Taking deep breaths and just allowing the body to let go of tension. That in and of itself is a great little mini recharge experience, and research has shown that listening to sounds of the ocean waves actually puts the brain and the body into a parasympathetic or relaxation state more effectively than listening to relaxation music or other sounds of nature. So we know that it's effective just to listen to waves crashing, but then we can add elements to take it further, like actually taking off our shoes and imagining that we have our feet in the sand, or putting on REEF flip flops or sandals as if we were there. To create a sensory experience essential oils can be used or even having fan blowing on us to capture the essence of the beach. It may sound like a lot to put into place to recharge our energy, but you could literally think about this as stopping to fill up your tank of gas. It requires some time, energy and money, but if you don't fill up the tank you're not going anywhere. For me, the beach is one of the best ways to bring all of these elements together and really come to our senses by using sensory integration through a breathing visualization or meditation practice that is so simple that we could repeat it several times throughout the day to recharge really effectively.
Of course, going to the beach is going to heighten that even more because when we're at the beach we're getting exposure to natural light, fresh air and negative ions in the oxygen we're breathing in from the saltwater moving over the surface of the sand and rocks. It changes the air we breathe to have this antioxidant healing property. Plus, putting our feet in the sand to get the grounding impact of absorbing the Earth's vibrations can also be really helpful. So as much as we can layer on these essential elements of what the beach provides, and even do that when we're at work, is going to recharge our energy even more effectively.
It’s creating the sensations of the beach that is key. The beach is my happy place and for me, creating that non-conscious reminder as I'm traveling and working like using a beach blend essential oil, serves as a little nudge for the brain to pair an item with an experience. If we do that consistently over time, the brain will start to act faster in its relaxation, especially if we pair more of those sensory items together like listening to sounds of the ocean or slipping on a pair of flip flops.
AM: Are there foods, sprays, ointments etc that can assist in reducing stress?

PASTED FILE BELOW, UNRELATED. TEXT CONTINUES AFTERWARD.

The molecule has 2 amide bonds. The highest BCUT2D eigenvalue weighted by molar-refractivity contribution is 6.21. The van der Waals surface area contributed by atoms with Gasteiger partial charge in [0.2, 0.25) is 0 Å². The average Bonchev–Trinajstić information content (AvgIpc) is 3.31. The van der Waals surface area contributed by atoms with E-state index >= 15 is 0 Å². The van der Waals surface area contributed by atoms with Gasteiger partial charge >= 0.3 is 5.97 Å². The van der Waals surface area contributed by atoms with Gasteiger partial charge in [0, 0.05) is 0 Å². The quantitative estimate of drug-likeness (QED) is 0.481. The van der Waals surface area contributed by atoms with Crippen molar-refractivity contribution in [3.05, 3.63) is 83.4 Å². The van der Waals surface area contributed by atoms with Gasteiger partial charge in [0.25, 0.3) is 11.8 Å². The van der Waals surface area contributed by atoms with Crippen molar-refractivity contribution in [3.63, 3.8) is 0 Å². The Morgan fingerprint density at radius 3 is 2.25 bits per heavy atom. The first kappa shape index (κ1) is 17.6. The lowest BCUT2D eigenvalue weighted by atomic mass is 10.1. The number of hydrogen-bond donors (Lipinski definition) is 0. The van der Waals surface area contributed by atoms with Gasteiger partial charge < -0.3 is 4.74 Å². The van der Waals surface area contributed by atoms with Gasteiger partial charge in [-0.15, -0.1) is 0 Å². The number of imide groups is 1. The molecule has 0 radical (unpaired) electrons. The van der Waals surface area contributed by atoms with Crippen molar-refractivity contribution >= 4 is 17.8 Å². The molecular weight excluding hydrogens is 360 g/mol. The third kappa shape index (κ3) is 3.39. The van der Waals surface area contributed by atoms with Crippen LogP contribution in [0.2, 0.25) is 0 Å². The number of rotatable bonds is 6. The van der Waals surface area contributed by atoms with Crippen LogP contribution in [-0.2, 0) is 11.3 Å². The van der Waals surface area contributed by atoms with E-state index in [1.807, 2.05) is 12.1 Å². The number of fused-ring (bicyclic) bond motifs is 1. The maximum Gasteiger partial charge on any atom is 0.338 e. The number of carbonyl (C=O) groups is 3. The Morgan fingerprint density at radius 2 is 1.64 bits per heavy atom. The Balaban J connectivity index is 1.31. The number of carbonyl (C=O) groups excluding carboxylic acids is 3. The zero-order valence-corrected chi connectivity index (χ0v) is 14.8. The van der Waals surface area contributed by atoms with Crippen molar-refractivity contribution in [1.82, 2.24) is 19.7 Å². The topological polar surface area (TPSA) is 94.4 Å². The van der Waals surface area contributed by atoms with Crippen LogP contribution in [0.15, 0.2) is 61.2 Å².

DR. HH: I think the goal here is to minimize overstimulation and maximize the recharge elements of what we use. For example, there's seven core foods that can be stressful to the system.
There are sensitivities or inflammatory reactions to these core foods which include gluten, soy, corn, dairy, sugar, artificial sweeteners and peanuts. It's not to say that any of these foods are bad, it's just that a lot of people have an inflammatory reaction to them. And so it's helpful to eliminate those from the diet for a short period of time and then introduce them back one at a time to really look at what might be inflammatory or stressful to you.
Similarly with sprays and ointments, there's a lot of different things that can be helpful. I think breathing in essential oils or even putting them on the skin can be really beneficial. But the primary goal is what helps each individual feel like they're being nourished, whether that be getting a massage and taking a bubble bath, playing sports or going for a run or spending time with family and friends. There's so many different elements that can help to recharge and destress depending on the individual.
AM: Does stress affect men and women differently?
DR. HH: Stress definitely affects men and women differently. The primary differerence is that while the “fight or flight” adrenaline-based reaction is more common with a male brain's stress pattern, there's something called “tend and befriend” which is more associated with a female brain pattern. This means that women typically seek support and want to nurture in times of stress, instead of leading with a more aggressive reaction.
AM: Why did you partner with REEF and what synergies exist between you and this brand?
DR. HH: When I connected with REEF, we wanted to explore the idea that being at the beach was good for your health. The brand saw that a stress epidemic was happening and wanted to see if there was a way to really educate people on the negative impact of stress and using the beach to optimize mental and emotional health. There was so much synergy because the beach has been my happy place for a long time, and I wanted to educate people by giving them fun, flexible tools that they can implement into their daily routine. Honestly, most people know what they should be doing but there there's this huge gap that exists between what we know and what we do! So when you give people a practical tool like a sandal or flip flop or an essential oil or a visualization of being at the beach, it really helps with engagement.
REEF’s whole mantra is “Beach Freely” – based on the idea that everybody fits in at the beach, and the beach lifestyle is something that we can all incorporate into our day. I think this is a great platform to help people with their mental and emotional health.
AM: Where can we find more information from you about stress, finding appropriate tools etc. to maintain this in a productive way?
DR. HH: For more information people can visit my website – https://heidihanna.com. There they can find a lot of highly customizable content – a free stress 360 survey, recharge tool kit and online course. I also have a professional training program people can enter into if they want to use it in their personal practice or even within an organization. I'm always looking for more champions to really help get this message out, because I can tell you at the core of all of our issues is this stress epidemic. And it's not about eliminating stress. It's about building consistent, effective and efficient recharge strategies into our daily lives.